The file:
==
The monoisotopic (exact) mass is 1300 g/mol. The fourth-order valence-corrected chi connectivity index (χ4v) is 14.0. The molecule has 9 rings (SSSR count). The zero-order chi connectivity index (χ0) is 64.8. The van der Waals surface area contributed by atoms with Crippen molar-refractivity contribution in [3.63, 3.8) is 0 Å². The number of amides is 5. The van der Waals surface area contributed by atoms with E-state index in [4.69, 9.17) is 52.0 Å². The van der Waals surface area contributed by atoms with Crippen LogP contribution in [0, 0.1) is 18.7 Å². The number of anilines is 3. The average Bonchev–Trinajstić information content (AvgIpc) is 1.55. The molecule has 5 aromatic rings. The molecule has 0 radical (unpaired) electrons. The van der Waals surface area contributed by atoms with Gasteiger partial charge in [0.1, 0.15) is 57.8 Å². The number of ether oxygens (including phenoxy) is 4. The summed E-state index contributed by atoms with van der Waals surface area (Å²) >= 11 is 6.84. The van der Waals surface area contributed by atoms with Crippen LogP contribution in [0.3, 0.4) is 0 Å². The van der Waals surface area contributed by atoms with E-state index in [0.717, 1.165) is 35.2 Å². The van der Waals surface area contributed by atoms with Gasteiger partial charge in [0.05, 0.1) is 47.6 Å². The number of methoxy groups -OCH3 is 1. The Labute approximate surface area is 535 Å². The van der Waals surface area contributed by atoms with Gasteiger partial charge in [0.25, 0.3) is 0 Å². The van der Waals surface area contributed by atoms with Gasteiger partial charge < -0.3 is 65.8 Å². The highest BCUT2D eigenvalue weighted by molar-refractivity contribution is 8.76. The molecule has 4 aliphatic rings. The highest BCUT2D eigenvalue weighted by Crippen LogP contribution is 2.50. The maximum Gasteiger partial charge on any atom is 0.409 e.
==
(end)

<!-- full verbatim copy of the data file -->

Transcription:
The monoisotopic (exact) mass is 1300 g/mol. The fourth-order valence-corrected chi connectivity index (χ4v) is 14.0. The molecule has 9 rings (SSSR count). The zero-order chi connectivity index (χ0) is 64.8. The van der Waals surface area contributed by atoms with Crippen molar-refractivity contribution in [3.63, 3.8) is 0 Å². The number of amides is 5. The van der Waals surface area contributed by atoms with E-state index in [4.69, 9.17) is 52.0 Å². The van der Waals surface area contributed by atoms with Crippen LogP contribution in [0, 0.1) is 18.7 Å². The number of anilines is 3. The average Bonchev–Trinajstić information content (AvgIpc) is 1.55. The molecule has 5 aromatic rings. The molecule has 0 radical (unpaired) electrons. The van der Waals surface area contributed by atoms with Gasteiger partial charge in [0.1, 0.15) is 57.8 Å². The number of ether oxygens (including phenoxy) is 4. The summed E-state index contributed by atoms with van der Waals surface area (Å²) >= 11 is 6.84. The van der Waals surface area contributed by atoms with Crippen LogP contribution in [0.3, 0.4) is 0 Å². The van der Waals surface area contributed by atoms with E-state index in [0.717, 1.165) is 35.2 Å². The van der Waals surface area contributed by atoms with Gasteiger partial charge in [0.05, 0.1) is 47.6 Å². The number of methoxy groups -OCH3 is 1. The Labute approximate surface area is 535 Å². The van der Waals surface area contributed by atoms with Gasteiger partial charge in [0.25, 0.3) is 0 Å². The van der Waals surface area contributed by atoms with Gasteiger partial charge < -0.3 is 65.8 Å². The highest BCUT2D eigenvalue weighted by molar-refractivity contribution is 8.76. The molecule has 4 aliphatic rings. The highest BCUT2D eigenvalue weighted by Crippen LogP contribution is 2.50. The maximum Gasteiger partial charge on any atom is 0.409 e.